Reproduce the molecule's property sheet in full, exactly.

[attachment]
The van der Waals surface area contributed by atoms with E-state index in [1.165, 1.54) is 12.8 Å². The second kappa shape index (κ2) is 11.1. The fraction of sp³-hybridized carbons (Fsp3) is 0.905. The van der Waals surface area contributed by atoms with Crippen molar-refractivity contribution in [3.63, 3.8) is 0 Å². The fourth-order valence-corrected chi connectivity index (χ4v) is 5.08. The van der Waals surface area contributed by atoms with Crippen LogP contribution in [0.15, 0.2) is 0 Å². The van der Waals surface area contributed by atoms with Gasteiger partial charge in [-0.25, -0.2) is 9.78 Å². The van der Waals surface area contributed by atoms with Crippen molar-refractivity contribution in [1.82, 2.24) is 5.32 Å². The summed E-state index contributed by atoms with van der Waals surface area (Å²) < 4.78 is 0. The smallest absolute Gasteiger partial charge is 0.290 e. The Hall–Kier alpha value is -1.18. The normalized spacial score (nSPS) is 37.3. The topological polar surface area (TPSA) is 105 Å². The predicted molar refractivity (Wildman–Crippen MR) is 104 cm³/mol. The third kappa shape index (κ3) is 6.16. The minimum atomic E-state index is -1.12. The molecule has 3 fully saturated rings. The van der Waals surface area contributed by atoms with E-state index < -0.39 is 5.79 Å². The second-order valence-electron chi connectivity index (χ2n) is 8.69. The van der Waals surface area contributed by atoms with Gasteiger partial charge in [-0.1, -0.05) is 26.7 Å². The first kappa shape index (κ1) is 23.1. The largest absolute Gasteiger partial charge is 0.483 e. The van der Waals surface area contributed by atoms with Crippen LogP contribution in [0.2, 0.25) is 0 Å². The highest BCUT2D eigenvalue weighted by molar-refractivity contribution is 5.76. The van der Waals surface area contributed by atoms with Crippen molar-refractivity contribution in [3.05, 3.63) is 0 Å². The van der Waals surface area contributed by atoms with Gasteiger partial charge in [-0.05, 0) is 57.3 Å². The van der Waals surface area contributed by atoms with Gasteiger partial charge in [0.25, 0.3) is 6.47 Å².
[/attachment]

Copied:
The van der Waals surface area contributed by atoms with E-state index in [1.165, 1.54) is 12.8 Å². The second kappa shape index (κ2) is 11.1. The fraction of sp³-hybridized carbons (Fsp3) is 0.905. The van der Waals surface area contributed by atoms with Crippen molar-refractivity contribution in [3.63, 3.8) is 0 Å². The fourth-order valence-corrected chi connectivity index (χ4v) is 5.08. The van der Waals surface area contributed by atoms with Crippen LogP contribution in [0.15, 0.2) is 0 Å². The van der Waals surface area contributed by atoms with Gasteiger partial charge in [-0.25, -0.2) is 9.78 Å². The van der Waals surface area contributed by atoms with Crippen molar-refractivity contribution in [1.82, 2.24) is 5.32 Å². The summed E-state index contributed by atoms with van der Waals surface area (Å²) < 4.78 is 0. The smallest absolute Gasteiger partial charge is 0.290 e. The Hall–Kier alpha value is -1.18. The normalized spacial score (nSPS) is 37.3. The topological polar surface area (TPSA) is 105 Å². The predicted molar refractivity (Wildman–Crippen MR) is 104 cm³/mol. The third kappa shape index (κ3) is 6.16. The minimum atomic E-state index is -1.12. The molecule has 3 fully saturated rings. The van der Waals surface area contributed by atoms with E-state index < -0.39 is 5.79 Å². The second-order valence-electron chi connectivity index (χ2n) is 8.69. The van der Waals surface area contributed by atoms with Gasteiger partial charge in [-0.1, -0.05) is 26.7 Å². The first kappa shape index (κ1) is 23.1. The largest absolute Gasteiger partial charge is 0.483 e. The van der Waals surface area contributed by atoms with Crippen LogP contribution in [0.2, 0.25) is 0 Å². The highest BCUT2D eigenvalue weighted by molar-refractivity contribution is 5.76. The van der Waals surface area contributed by atoms with Crippen molar-refractivity contribution in [3.05, 3.63) is 0 Å². The van der Waals surface area contributed by atoms with Gasteiger partial charge in [-0.05, 0) is 57.3 Å². The van der Waals surface area contributed by atoms with Gasteiger partial charge in [0.25, 0.3) is 6.47 Å².